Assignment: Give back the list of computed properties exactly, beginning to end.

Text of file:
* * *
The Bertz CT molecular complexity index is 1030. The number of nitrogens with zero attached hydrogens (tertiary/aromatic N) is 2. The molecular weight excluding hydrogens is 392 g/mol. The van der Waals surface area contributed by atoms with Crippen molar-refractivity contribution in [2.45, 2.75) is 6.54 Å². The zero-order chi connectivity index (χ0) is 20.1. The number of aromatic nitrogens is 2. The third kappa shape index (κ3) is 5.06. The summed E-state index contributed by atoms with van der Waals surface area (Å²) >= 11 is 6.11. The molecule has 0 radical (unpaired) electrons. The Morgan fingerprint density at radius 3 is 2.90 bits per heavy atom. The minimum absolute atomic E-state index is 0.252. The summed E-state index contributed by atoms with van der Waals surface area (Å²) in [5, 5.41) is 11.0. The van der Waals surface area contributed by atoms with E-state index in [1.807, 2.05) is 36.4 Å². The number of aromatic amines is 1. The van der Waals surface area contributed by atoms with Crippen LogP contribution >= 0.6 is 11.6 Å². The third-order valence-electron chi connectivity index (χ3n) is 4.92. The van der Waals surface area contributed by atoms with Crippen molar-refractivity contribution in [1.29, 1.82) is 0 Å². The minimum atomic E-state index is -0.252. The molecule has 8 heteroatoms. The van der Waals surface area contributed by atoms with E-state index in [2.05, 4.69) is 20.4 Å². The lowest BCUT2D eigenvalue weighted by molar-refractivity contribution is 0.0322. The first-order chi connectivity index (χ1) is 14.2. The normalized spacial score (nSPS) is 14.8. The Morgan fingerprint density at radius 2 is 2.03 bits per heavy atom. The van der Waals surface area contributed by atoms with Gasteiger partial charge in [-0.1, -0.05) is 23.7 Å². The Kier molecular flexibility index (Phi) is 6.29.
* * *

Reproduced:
The Bertz CT molecular complexity index is 1030. The number of nitrogens with zero attached hydrogens (tertiary/aromatic N) is 2. The molecular weight excluding hydrogens is 392 g/mol. The van der Waals surface area contributed by atoms with Crippen molar-refractivity contribution in [2.45, 2.75) is 6.54 Å². The zero-order chi connectivity index (χ0) is 20.1. The number of aromatic nitrogens is 2. The third kappa shape index (κ3) is 5.06. The summed E-state index contributed by atoms with van der Waals surface area (Å²) >= 11 is 6.11. The molecule has 0 radical (unpaired) electrons. The Morgan fingerprint density at radius 3 is 2.90 bits per heavy atom. The minimum absolute atomic E-state index is 0.252. The summed E-state index contributed by atoms with van der Waals surface area (Å²) in [5, 5.41) is 11.0. The van der Waals surface area contributed by atoms with E-state index in [1.807, 2.05) is 36.4 Å². The number of aromatic amines is 1. The van der Waals surface area contributed by atoms with Crippen LogP contribution >= 0.6 is 11.6 Å². The third-order valence-electron chi connectivity index (χ3n) is 4.92. The van der Waals surface area contributed by atoms with Crippen molar-refractivity contribution in [1.29, 1.82) is 0 Å². The minimum atomic E-state index is -0.252. The molecule has 8 heteroatoms. The van der Waals surface area contributed by atoms with E-state index in [2.05, 4.69) is 20.4 Å². The lowest BCUT2D eigenvalue weighted by molar-refractivity contribution is 0.0322. The first-order chi connectivity index (χ1) is 14.2. The normalized spacial score (nSPS) is 14.8. The Morgan fingerprint density at radius 2 is 2.03 bits per heavy atom. The van der Waals surface area contributed by atoms with Gasteiger partial charge in [-0.1, -0.05) is 23.7 Å². The Kier molecular flexibility index (Phi) is 6.29.